THE VAST OF NIGHT (2019)

A nice, simple little scifi thriller with the look and feel of an early Cold War-set episode of STRANGE TALES or THE TWILIGHT ZONE.

Does a great deal with very little, and has some really creative camera work that beautifully describes the distances around a small town somewhere in 1950s America.

Some incredibly long and seamless shots and two extremely charismatic lead performances, but to say anything of the plot would be to ruin the tone and the expectation it so wonderfully builds with steady, thoughtful pace. Could have perhaps gone a little further with some of its more creative reaches to really elevate itself it greatness, but I’m not going to hold that against it since restraint stops it tipping over into gimmicky and helps it feel authentic.

Recommended — don’t read anything up about it!

ONWARD (2020)

Somewhere around the middle of the Pixars — not as stellar as COCO or even the underrated RATATOUILLE, but comes back in the third act with an unexpected final stretch that puts it above, say, the similarly medium MONSTERS UNIVERSITY or BRAVE.

Feels like a lot of time was spent worldbuilding but then it sort of half-asses doing anything really creative or interesting with the pretense. Whereas something like WALL-E feels rich and vibrant with barely a line of dialogue to drive it, there’s a missed mark in an inconsistency to the logic of the world of ONWARD that feels flat and unremarkable despite its gorgeous design.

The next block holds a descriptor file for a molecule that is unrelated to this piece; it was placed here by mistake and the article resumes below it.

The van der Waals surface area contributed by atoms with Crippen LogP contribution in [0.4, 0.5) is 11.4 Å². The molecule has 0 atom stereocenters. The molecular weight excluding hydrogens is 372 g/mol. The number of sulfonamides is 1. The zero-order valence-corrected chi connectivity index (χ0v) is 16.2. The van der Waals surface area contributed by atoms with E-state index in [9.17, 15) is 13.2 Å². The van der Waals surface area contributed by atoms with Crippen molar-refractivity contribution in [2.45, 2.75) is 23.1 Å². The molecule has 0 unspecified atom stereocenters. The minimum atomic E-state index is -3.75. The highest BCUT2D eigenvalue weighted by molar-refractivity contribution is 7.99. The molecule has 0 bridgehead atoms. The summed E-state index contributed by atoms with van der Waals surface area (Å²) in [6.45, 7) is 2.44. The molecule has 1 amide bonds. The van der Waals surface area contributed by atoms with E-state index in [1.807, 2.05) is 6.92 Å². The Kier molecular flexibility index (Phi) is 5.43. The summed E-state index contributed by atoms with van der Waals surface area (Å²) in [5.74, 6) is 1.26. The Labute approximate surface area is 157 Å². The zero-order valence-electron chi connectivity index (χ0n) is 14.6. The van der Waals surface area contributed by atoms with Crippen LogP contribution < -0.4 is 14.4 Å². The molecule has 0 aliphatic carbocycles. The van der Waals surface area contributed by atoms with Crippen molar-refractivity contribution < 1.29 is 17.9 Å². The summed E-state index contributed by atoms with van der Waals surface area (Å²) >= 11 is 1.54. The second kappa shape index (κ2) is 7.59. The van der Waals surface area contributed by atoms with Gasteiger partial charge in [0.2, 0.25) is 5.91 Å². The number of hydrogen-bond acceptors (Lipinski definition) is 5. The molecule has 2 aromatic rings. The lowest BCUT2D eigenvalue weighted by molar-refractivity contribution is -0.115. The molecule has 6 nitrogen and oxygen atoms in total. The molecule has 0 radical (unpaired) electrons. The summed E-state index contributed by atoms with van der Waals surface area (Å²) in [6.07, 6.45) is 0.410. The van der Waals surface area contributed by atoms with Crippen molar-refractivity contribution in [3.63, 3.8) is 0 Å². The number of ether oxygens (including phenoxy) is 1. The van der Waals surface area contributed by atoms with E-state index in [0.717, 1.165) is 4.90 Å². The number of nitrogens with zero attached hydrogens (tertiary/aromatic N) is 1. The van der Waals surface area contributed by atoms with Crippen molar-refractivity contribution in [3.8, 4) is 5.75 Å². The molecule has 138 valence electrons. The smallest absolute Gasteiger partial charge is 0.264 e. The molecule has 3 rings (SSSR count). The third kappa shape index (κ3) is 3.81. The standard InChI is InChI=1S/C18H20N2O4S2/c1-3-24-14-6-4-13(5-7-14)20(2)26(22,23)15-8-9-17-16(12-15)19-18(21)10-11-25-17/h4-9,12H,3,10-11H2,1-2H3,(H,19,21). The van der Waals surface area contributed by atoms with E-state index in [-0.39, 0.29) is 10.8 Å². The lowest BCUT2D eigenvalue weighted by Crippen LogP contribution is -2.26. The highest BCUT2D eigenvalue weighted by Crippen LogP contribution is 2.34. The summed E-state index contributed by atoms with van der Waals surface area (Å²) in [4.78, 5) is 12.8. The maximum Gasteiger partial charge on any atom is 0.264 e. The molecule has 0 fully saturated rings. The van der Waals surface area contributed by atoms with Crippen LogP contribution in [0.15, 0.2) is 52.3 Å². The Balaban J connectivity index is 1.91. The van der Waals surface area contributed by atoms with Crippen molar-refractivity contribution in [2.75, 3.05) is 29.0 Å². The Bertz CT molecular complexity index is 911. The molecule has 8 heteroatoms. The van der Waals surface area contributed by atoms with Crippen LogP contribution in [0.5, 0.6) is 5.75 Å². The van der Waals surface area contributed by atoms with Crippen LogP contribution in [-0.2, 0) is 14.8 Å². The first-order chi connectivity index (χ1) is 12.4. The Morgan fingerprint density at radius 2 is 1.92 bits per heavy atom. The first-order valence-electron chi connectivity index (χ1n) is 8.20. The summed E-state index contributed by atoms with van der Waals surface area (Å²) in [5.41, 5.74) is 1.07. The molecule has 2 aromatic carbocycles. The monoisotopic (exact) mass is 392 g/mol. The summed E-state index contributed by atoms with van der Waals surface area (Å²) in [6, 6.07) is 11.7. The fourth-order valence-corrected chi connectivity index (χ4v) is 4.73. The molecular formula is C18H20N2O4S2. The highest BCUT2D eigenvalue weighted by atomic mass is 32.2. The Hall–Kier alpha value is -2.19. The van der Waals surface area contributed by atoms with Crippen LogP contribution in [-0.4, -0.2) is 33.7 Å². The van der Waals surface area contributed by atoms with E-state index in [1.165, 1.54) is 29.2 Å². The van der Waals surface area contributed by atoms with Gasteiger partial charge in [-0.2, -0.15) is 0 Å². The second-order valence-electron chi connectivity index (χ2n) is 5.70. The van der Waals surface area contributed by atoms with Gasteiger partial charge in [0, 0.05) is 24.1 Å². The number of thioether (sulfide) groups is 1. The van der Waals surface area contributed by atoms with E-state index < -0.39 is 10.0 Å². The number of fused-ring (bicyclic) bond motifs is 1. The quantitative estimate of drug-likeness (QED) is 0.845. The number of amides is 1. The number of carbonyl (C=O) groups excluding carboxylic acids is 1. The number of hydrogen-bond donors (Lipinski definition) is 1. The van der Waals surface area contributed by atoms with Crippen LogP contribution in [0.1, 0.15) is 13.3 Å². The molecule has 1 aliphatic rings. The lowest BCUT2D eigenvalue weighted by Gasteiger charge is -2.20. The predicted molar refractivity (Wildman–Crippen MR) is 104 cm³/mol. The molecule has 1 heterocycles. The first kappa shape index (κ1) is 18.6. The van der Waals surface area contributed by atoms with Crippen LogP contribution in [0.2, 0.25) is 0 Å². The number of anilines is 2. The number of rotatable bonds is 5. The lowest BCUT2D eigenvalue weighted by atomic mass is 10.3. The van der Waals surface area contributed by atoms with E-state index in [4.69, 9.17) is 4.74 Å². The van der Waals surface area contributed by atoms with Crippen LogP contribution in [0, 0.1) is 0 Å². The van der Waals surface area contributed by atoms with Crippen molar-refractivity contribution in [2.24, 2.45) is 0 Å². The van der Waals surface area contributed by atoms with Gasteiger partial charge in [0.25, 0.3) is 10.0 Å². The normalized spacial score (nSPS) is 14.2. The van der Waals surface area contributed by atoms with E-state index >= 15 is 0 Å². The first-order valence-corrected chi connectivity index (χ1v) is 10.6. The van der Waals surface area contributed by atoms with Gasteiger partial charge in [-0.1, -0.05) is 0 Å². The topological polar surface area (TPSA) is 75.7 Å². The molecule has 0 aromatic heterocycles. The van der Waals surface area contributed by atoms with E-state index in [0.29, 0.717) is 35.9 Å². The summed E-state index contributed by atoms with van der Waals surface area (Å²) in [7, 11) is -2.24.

Not bad, just suffers from the absurdly high expectations that Pixar fare tends to generate.

ROCKETMAN (2019)

I’ve really never been one much for biopics, finding that the restrictions of condensing a person’s lifetime down to a relatable 90-120min slice with a clear through-line and character arc tends to oversimplify what it is to be a person, even a great and notable one.

So I come out the other side of Elton John’s story feeling that Taron Egerton’s performance deserved more attention than it got and that the method of interweaving music and theatricality into a musician’s life story was creatively handled and well produced, but that what makes someone who they are is harder to quantify than with a handful of scenes, quick sketches of a time and a place punctuated by abstracted narrative music videos. These were/are real people who all lead rich and complex lives, and so much is lost in the simplification to a product. Life is still going on for them. Elton is even due in town on his farewell tour fairly soon.

The best “biopic” is still WALK HARD: THE DEWEY COX STORY – a parody of the genre that plainly states the story beats of this type of film so bluntly that it necessitates a more creative angle from anyone hoping to do it seriously, much like how CABIN IN THE WOODS so thoroughly satirised the horror genre that filmmakers had to think twice about their own approach.

I digress.

If you’re a fan of his music and are intrigued a little more by the life behind it then there is certainly plenty to love about ROCKETMAN. Egerton was hand-picked for the role and truly does great things with it, going so far as to learn to sing in brilliant mimickry of one of the all time rock’n’roll greats. It’s very straightforward, but that’s not a bad thing.

Absolutely watch this over the trainwreck that was BOHEMIAN RHAPSODY.